Sources: Modern Japanese Woodblock Prints - The Early Years, Helen Merritt, University of Hawaii Press, 1998, p.224-225; Guide to Modern Japanese Woodblock Prints: 1900-1975, Helen Merritt and Nanako Yamada. University of Hawaii, 1992 p. 74.
Koizumi's most ambitious project was a series entitled Showa dai Tokyo hyakuzue (One Hundred Pictures of Great Tokyo During Showa) which he designed and carved.  He began this series in 1928 and completed it twelve years later in 1940.  In the series Koizumi documented the architectural styles and cityscapes of the times - the new Diet building, art deco structures on business streets, industrial sites, and traditional temples.

Koziumi was an accurate recorder of the scenes around him.  His hundred pictures of Tokyo are a valuable historical record of the architecture and life of the city, doubly valuable today because so much of the city he knew is no longer there.

Source: Beyond the Great Wave: The Japanese Landscape Print, 1727-1960, James King, Peter Lang AC, International Academic Publishers, 2010, p. 179-180.
"From 1929 to 1937, Koizumi was preoccupied with his Tokyo series.  The growing militarism of Japan in the thirties can be clearly seen in the several images in which soldiers stand guard outside buildings or one in which they take target practice at a range in Toyama...  Several prints show the new buildings that have been erected since the earthquake [Great Kanto Earthquake of 1923], and there are colour-filled views of various public parks in Tokyo.  Yet urban angst also is suggested...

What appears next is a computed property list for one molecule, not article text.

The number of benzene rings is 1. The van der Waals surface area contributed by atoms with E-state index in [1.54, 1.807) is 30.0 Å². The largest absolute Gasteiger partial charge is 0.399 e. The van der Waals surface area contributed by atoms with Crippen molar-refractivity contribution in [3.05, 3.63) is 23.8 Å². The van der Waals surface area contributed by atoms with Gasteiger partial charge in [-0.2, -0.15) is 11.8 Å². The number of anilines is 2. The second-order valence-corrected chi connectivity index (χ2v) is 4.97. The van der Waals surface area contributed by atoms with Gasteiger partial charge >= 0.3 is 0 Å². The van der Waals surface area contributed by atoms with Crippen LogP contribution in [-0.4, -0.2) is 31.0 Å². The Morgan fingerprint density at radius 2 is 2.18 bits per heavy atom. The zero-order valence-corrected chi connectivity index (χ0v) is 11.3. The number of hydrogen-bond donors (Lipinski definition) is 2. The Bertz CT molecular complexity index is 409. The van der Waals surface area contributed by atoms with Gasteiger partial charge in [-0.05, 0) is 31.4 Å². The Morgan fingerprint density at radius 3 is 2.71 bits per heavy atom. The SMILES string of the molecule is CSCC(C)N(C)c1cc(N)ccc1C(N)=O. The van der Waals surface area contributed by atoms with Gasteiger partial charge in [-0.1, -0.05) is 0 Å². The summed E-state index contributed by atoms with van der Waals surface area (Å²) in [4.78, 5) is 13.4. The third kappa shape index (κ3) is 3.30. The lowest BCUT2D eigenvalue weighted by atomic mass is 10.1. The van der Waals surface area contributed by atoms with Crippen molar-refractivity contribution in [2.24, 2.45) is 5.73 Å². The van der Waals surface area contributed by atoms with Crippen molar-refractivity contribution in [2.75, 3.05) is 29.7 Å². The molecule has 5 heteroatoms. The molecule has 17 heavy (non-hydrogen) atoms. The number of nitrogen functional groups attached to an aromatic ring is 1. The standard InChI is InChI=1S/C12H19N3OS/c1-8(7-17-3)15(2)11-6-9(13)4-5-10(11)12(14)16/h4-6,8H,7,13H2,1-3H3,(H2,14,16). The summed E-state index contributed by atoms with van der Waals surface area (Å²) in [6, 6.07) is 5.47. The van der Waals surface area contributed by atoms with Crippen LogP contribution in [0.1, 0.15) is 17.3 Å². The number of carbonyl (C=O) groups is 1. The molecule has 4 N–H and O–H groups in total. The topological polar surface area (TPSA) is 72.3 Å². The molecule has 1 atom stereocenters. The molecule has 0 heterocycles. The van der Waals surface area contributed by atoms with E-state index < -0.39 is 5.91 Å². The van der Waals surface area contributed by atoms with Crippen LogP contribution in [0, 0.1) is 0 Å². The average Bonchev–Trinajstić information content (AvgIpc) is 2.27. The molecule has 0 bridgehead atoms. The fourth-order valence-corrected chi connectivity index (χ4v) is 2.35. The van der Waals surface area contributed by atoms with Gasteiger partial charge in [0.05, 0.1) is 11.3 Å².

...[T]hese prints may have been intended not so much as social commentary but as a gesture on the artist's part toward inclusivity.  Ultimately, that is exactly what Koizumi accomplishes - using a wide variety of methods ranging from realism to quasi-surrealism, he shows a city resurrected from a great natural calamity.  In accomplishing that aim, Koizumi encapsulates poverty, growing militarism, and urban malaise.  Physically, the city has recovered, he suggests, but that does not mean that its psychic health has been renewed."

The Publisher of the Series
Most sources, including the definitive work on this series1, credit the carving, printing and publishing of this series to the artist.  However, Merritt, in Modern Japanese Woodblock Prints, makes two references to Asahi Press as the publisher of some or all of the prints.2  The Carnegie Museum of Art also credits Asahi Press as the publisher of the seven prints from this series in their collection. 

1 Tokyo: The Imperial Capital Woodblock Prints by Koizumi Kishio, 1928-1940, Marianne Lamonaca, The Wolfsonian-Florida International University, 2004.
2 According to Merritt on p. 74, "some new prints published by Asahi Press were substituted in 1940."  On p. 249 in "Notes on Selected Prints and Series" she writes, in referencing the entire series "Carved and printed by the artist; published by Asahi Press." 

List of prints

Source: Guide to Modern Japanese Woodblock Prints: 1900-1975, Helen Merritt and Nanako Yamada. University of Hawaii, 1992, p. 249-252

Recent Exhibitions


"Tokyo in Transition" - Tokyo Edo Museum 1996

In 1996 the Tokyo Edo Museum held an exhibition Tokyo in Transition, showing Koizumi prints and other Tokyo-related series from the 1920s and 1930s. These prints have become an important document of urban development.